How To Get Started With Optimal Pricing

Eric Petty

When you consider the time and effort that goes into setting your pricing — and the risks of getting it wrong — it makes sense to do everything possible to start with optimal pricing.

Setting a price that’s too high or too low has real consequences. If your price is too high, you don’t sell as many products as you projected, or your margin suffers. Customers may still be willing to purchase the product, and it may fit a need, but it doesn’t have the value you originally thought. This leads to heavy discounting.

It’s more difficult to know whether your price is too low, because customers won’t tell you. In this case, no news is not necessarily good news. If you’re not getting feedback from the sales team and customers that some think your price is too high, you probably don’t have optimal pricing.

In the event of pricing too high or too low, the product owners have several corrective options available: tweaking the product, pricing, bundling or packaging.

How long it takes to correct this problem depends on the product, market and industry. Companies usually get quarterly reports, and must meet quarterly and annual projections. Generally, it takes one or two quarters to get the sales data back and re-strategize, but that depends on the product value: A simple product that costs $100 takes less time than a complex configured product that costs $100,000.

Creating an optimal pricing range for a new product starts with determining the type of product you’re pricing. Are you launching a new product to replace an existing product? Is it a “me too” product that copies a competitor?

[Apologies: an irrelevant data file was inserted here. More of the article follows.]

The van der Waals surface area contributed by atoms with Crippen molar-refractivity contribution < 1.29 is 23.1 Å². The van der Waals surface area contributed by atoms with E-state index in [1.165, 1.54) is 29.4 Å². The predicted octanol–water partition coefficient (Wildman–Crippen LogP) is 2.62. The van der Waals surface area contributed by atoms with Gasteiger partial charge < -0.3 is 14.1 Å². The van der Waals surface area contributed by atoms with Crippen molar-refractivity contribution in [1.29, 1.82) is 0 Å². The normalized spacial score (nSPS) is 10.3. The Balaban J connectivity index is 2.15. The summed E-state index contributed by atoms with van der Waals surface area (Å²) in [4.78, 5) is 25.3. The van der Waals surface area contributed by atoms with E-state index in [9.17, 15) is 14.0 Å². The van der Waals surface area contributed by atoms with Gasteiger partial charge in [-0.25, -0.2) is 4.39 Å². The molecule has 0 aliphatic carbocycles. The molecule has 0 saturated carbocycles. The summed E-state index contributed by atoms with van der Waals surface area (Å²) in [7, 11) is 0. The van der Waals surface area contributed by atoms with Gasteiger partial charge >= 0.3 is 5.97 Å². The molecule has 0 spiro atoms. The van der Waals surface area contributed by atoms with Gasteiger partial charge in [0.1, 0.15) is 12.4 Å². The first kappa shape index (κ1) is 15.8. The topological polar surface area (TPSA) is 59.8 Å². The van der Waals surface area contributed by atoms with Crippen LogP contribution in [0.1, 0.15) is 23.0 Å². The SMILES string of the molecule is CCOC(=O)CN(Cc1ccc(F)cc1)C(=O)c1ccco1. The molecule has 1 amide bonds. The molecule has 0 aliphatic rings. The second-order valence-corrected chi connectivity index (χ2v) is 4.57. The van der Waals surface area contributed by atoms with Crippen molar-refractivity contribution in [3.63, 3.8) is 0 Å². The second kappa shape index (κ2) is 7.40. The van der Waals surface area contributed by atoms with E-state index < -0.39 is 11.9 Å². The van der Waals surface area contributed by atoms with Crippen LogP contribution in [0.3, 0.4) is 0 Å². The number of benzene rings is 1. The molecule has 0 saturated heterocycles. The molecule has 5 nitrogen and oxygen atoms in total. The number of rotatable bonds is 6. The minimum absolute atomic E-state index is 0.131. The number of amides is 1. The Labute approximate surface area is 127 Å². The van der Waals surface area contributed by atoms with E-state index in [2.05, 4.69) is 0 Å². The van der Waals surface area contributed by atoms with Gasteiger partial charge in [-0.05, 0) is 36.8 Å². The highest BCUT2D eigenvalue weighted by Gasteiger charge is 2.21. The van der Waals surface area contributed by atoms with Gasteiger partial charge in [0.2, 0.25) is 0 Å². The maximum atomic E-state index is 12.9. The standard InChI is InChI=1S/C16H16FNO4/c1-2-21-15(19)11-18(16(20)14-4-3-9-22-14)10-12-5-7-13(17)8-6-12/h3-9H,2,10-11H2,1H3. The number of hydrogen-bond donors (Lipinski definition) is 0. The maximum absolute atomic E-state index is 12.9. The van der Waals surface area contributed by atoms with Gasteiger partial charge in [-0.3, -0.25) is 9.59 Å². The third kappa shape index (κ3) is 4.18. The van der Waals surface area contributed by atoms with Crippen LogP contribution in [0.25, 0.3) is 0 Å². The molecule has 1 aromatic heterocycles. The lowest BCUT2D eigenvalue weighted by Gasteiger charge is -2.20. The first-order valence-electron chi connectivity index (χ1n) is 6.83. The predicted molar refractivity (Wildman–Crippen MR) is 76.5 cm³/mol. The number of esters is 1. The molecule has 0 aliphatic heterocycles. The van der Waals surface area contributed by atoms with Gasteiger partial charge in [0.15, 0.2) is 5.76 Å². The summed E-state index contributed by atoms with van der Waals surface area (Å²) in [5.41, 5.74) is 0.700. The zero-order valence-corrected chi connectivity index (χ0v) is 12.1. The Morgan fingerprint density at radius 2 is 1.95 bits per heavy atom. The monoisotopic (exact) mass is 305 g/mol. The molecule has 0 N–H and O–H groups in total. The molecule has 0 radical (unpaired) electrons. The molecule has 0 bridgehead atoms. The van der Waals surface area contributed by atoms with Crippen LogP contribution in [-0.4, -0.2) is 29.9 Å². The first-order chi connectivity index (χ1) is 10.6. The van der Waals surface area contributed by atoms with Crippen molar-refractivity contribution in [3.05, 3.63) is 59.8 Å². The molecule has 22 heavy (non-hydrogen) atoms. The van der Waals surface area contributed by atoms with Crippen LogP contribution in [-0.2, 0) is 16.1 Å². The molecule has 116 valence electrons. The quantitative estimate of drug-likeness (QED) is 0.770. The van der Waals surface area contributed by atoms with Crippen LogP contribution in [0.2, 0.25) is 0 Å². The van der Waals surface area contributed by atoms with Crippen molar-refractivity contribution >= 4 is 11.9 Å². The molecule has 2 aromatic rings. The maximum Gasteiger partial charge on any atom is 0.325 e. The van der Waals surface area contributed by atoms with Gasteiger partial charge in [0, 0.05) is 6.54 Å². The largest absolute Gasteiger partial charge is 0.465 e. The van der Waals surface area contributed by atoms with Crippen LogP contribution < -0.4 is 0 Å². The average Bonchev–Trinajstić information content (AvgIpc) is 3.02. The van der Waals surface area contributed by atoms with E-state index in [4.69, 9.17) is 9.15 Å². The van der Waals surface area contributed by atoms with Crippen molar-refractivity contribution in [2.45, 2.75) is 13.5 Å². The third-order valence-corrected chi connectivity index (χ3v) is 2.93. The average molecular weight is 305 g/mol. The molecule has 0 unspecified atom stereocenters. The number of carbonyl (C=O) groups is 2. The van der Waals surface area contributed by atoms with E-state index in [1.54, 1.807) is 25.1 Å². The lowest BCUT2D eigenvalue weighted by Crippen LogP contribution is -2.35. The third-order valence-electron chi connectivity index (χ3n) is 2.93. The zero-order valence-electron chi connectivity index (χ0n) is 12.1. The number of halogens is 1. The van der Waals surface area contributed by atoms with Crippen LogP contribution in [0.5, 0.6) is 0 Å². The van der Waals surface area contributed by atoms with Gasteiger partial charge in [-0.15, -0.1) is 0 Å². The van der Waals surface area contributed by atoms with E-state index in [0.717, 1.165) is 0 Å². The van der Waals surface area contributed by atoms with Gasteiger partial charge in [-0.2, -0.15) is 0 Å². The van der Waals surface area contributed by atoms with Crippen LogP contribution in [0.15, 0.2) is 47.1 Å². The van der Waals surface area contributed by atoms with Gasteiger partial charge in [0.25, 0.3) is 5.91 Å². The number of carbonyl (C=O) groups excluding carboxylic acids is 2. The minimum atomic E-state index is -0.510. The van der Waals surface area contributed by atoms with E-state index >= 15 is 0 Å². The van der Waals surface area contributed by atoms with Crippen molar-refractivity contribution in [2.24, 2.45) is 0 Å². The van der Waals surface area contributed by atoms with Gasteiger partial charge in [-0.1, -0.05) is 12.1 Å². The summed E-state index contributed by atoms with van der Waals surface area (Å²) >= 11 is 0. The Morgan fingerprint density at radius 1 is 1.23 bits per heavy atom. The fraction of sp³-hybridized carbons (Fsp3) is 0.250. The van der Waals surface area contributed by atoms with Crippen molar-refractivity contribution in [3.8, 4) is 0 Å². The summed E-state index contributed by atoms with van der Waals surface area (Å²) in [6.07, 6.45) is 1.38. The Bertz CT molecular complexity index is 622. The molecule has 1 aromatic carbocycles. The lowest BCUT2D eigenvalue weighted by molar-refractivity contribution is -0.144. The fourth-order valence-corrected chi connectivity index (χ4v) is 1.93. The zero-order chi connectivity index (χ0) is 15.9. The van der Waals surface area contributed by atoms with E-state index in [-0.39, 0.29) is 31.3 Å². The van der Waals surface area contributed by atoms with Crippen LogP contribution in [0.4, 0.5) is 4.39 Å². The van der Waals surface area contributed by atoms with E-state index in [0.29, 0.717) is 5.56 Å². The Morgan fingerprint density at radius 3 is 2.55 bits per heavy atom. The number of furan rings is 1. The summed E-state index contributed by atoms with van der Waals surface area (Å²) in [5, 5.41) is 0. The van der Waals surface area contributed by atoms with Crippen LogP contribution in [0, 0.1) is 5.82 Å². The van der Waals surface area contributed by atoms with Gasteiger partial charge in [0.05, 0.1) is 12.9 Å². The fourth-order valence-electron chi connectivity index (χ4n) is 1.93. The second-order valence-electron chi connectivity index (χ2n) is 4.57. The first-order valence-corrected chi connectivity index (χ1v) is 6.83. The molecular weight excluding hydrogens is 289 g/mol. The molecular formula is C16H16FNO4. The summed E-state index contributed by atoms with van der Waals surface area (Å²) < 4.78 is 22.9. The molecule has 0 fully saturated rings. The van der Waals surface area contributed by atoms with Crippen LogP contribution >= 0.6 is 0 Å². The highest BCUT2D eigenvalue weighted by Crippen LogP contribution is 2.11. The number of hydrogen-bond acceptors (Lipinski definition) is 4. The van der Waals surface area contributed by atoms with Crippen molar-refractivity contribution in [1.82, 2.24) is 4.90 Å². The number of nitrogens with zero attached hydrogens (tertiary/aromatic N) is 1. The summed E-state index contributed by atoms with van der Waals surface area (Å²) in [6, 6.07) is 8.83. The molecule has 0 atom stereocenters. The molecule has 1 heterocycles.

Next, you need to determine the pricing strategy, which depends on the product type. If a company is just copying a competitor, there’s not much to be done when setting the price range. But if you’re launching a new product or solving a new challenge, you have the option to focus on a value-selling strategy when creating the price range.

From there, pricing optimization software allows you to use competitive data to determine need and analyze market trends, historical data and segmentation — bringing you closer and closer to optimal pricing range.

No matter what, the time it takes to identify and correct pricing errors is time during which your sales are likely to suffer. So it’s best to get the price right from the outset.

To learn more about how pricing and revenue optimization could help your organization, download our complimentary tip sheet, The Price Is Right: 5 Key Steps To Optimal Pricing.

Previous Article
5 Market Factors That Affect Customer Retention
5 Market Factors That Affect Customer Retention

Next Article
Price: The Neglected “P” — Has Cinderella Arrived at the Ball?
Price: The Neglected “P” — Has Cinderella Arrived at the Ball?